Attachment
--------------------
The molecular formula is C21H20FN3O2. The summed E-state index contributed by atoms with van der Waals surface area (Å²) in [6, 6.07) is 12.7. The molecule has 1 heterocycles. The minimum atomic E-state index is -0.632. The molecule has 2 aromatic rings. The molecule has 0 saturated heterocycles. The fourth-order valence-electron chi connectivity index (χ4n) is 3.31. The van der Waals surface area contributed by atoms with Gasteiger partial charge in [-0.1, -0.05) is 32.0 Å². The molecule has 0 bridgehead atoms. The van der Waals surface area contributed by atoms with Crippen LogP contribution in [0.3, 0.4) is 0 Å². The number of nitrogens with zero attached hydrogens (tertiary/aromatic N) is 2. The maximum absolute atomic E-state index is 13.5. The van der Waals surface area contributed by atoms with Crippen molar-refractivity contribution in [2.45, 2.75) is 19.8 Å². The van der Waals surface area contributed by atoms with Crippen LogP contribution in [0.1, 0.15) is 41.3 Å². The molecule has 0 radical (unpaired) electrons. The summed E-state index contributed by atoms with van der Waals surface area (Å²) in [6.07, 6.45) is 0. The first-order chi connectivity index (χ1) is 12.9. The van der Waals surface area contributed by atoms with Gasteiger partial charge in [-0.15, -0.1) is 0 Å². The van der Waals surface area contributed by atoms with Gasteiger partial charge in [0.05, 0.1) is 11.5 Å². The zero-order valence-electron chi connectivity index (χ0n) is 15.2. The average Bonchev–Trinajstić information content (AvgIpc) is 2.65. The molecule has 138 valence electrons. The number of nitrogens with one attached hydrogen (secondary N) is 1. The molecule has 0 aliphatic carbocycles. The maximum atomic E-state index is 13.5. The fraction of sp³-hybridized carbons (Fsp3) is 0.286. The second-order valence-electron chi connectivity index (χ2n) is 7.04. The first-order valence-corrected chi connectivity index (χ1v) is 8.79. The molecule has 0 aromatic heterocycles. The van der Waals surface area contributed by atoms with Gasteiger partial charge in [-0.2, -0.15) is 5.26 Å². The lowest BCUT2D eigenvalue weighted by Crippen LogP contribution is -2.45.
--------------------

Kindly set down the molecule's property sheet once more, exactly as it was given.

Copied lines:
The molecular formula is C21H20FN3O2. The summed E-state index contributed by atoms with van der Waals surface area (Å²) in [6, 6.07) is 12.7. The molecule has 1 heterocycles. The minimum atomic E-state index is -0.632. The molecule has 2 aromatic rings. The molecule has 0 saturated heterocycles. The fourth-order valence-electron chi connectivity index (χ4n) is 3.31. The van der Waals surface area contributed by atoms with Gasteiger partial charge in [-0.1, -0.05) is 32.0 Å². The molecule has 0 bridgehead atoms. The van der Waals surface area contributed by atoms with Crippen LogP contribution in [0.3, 0.4) is 0 Å². The number of nitrogens with zero attached hydrogens (tertiary/aromatic N) is 2. The maximum absolute atomic E-state index is 13.5. The van der Waals surface area contributed by atoms with Crippen molar-refractivity contribution in [2.45, 2.75) is 19.8 Å². The van der Waals surface area contributed by atoms with Crippen LogP contribution in [0.1, 0.15) is 41.3 Å². The molecule has 0 radical (unpaired) electrons. The summed E-state index contributed by atoms with van der Waals surface area (Å²) in [6.07, 6.45) is 0. The first-order chi connectivity index (χ1) is 12.9. The van der Waals surface area contributed by atoms with Gasteiger partial charge in [-0.15, -0.1) is 0 Å². The van der Waals surface area contributed by atoms with Gasteiger partial charge in [0.05, 0.1) is 11.5 Å². The zero-order valence-electron chi connectivity index (χ0n) is 15.2. The average Bonchev–Trinajstić information content (AvgIpc) is 2.65. The molecule has 138 valence electrons. The number of nitrogens with one attached hydrogen (secondary N) is 1. The molecule has 0 aliphatic carbocycles. The maximum atomic E-state index is 13.5. The fraction of sp³-hybridized carbons (Fsp3) is 0.286. The second-order valence-electron chi connectivity index (χ2n) is 7.04. The first-order valence-corrected chi connectivity index (χ1v) is 8.79. The molecule has 0 aromatic heterocycles. The van der Waals surface area contributed by atoms with Gasteiger partial charge in [-0.2, -0.15) is 5.26 Å². The lowest BCUT2D eigenvalue weighted by Crippen LogP contribution is -2.45.